It's been a long trek for Ekaterina Ivanova, but then again, the powerhouse cross-country skier is accustomed to hardships - such as wearing a special mask to endure training in Siberia, where temperatures can dip to minus 30 degrees F.
So it is with a certain amazement that the Russian skier now finds herself halfway round the world, outfitted with top-notch equipment and a full scholarship in the "warmer" climes at the University of Vermont.
Amazed as she may be, though, she's not half as wowed by America as this nation's cross-country-skiing aficionados are by her.
Since arriving at UVM in January, this gazelle on skis has won every college competition in the East - by huge margins. And as a real shocker, she beat the entire women's US Olympic ski team as a "guest" skier at the US Nationals after just two weeks in America.
Today and Saturday, Katja (Kaat-ee-ya), as she's known, gets another test at the NCAA ski championships, the first time this season that skiers from the East will compete against skiers from the West.
In a sport dominated internationally by the Finns, the Norwegians, the Swedes, and the Russians, American coaches talk about Katja and racers like her as "raising the bar" for other US athletes and setting a new standard in college ski racing. "She brings up the level," says Chip LaCasse, director of skiing at UVM. "Sometimes you can see an entire team get excited and ski better when an athlete like that appears."
The story of how Katja came to UVM attests to her single-minded determination - the same characteristic that observers say makes her a winning skier.
"She wrote to me!" laughs Mr. LaCasse, who had never heard of Katja or her native city of Novosibirsk, in Siberia, until she sent him a fax in May 1997.
But responding was difficult. He was unable to reach Katja because her family did not have a telephone and the return number on the fax did not work. Despite getting no reply, Katja kept faxing. When they finally did speak with her, LaCasse and his coaches knew they were dealing with a determined young woman.
Why she came here
In large part, the turbulent Russian economy is what prompted Katja to make the leap. "These are such difficult times," she says of the former Soviet Union's transition to a market economy. She acknowledges that she would not be able to afford to ski and study in her own country:
It was becoming too expensive to travel from Siberia to race sites as part of her club team. Her family "could not pay for races every week," she says.
For someone on a modest salary in Russia today, it might take a year to afford a pair of cross-country ski boots. "Chip gave me a pair of boots when I arrived," she beams. "Just like that! I was so grateful."
When she's not wearing the gold and green UVM uniform, "Vermont's Russian rocket" (as the Burlington Free Press calls her) can be spotted in a pale blue ski jacket with "Russia" in white letters on the back, one of the few things she brought with her from Siberia.
At her level of competition, skiers train at least four hours a day year-round - skiing, running, or roller skiing. The regimen is such that it prompted former US Olympic competitor and trainer John Morton to assert that "world-class Nordic racers are aerobically the best-conditioned athletes on earth."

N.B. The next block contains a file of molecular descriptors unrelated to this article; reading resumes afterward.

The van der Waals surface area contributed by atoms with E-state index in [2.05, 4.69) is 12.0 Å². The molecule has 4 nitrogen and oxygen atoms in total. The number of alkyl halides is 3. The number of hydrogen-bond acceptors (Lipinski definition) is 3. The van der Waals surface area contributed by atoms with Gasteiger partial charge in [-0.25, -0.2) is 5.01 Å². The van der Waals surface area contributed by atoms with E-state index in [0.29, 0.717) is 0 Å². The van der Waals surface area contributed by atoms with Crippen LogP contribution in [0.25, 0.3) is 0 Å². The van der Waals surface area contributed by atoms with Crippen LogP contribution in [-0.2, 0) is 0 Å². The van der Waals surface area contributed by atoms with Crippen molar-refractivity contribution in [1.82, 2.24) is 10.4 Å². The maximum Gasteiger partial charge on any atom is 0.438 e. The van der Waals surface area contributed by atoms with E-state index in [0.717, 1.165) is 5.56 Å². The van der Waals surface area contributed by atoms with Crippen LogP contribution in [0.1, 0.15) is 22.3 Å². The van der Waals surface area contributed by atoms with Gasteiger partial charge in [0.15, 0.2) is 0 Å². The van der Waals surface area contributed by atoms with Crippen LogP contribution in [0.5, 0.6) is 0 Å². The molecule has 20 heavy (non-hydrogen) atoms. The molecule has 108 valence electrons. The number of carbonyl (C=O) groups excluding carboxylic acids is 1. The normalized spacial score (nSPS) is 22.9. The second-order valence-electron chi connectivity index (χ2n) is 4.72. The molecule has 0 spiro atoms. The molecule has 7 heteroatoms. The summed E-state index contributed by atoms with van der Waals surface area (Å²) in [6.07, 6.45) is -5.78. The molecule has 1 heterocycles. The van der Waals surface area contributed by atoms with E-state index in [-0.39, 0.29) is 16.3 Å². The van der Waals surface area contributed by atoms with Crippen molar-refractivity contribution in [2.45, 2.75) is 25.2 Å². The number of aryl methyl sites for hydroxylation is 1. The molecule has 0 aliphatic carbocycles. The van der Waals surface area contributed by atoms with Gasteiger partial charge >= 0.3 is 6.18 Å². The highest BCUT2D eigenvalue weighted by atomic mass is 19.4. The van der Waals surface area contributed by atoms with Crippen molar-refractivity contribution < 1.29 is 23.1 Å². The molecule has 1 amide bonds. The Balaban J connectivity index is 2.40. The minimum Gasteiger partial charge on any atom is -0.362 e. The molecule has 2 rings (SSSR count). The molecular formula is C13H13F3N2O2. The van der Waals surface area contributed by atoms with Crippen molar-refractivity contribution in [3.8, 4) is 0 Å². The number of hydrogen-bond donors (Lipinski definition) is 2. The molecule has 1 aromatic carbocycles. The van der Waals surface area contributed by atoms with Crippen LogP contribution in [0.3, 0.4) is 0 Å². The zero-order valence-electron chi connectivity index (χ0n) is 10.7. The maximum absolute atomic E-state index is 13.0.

At the NCAA women's events this week, skiers race for distances ranging from 5 kilometers (3.2 miles) to 20 kilometers (12.4 miles) - on varied terrain that can be encased in snow, ice, or slush.
Three-time US Olympic ski coach Robert Patterson says Katja's Siberian upbringing has probably helped make her the skier she is. "She comes from a country where skiing is a major sport, like football or baseball is in America," he says. "She's quite talented. And she's raced where the level of competition is high, so she's training at a higher level. That becomes a way of life, and it's supported by the culture. It's obsession, it's love, but it's work, too."
What has been the most difficult adjustment for her? The language. And trusting the banks and the postal system. She admits to being nervous about coming to America, knowing no one and having to manage new ways of doing even simple things like shopping.
"Checking and savings accounts are a very new idea for me. In Russia we keep money in the sock, so to speak, because we fear the banks will fail," she says. "Also, we may get to the airport and find a plane flight delayed for a week because there is no fuel. I like the order you have here. Everything goes right. You have trains that arrive. Planes that fly. Your mail comes. You do not worry as much, maybe?"
After three weeks with a host family in Burlington, Katja has now moved into an apartment building where some of UVM's 14 Russian students live. She is studying to be a sports psychologist - and will stay in America for the rest of her college career, at least two more years.
She misses her family, of course, but her coaches say she's well-liked by her teammates and other competitors.
"She doesn't ski to the competition. She skis her personal best. Even if she's winning. People respect her for that."
But hers is more than a story about winning races. It's about two years of persistent effort over 12,000 miles to find a place where she could combine sport and study. And about parents willing to let her go. "The Western colleges like U. of Denver and U. of Utah have also fielded some world-class competitors in the past," says LaCasse, looking forward to the NCAA meet in Rumford, Maine. "We just know that we have an undefeated athlete who's happy to be here."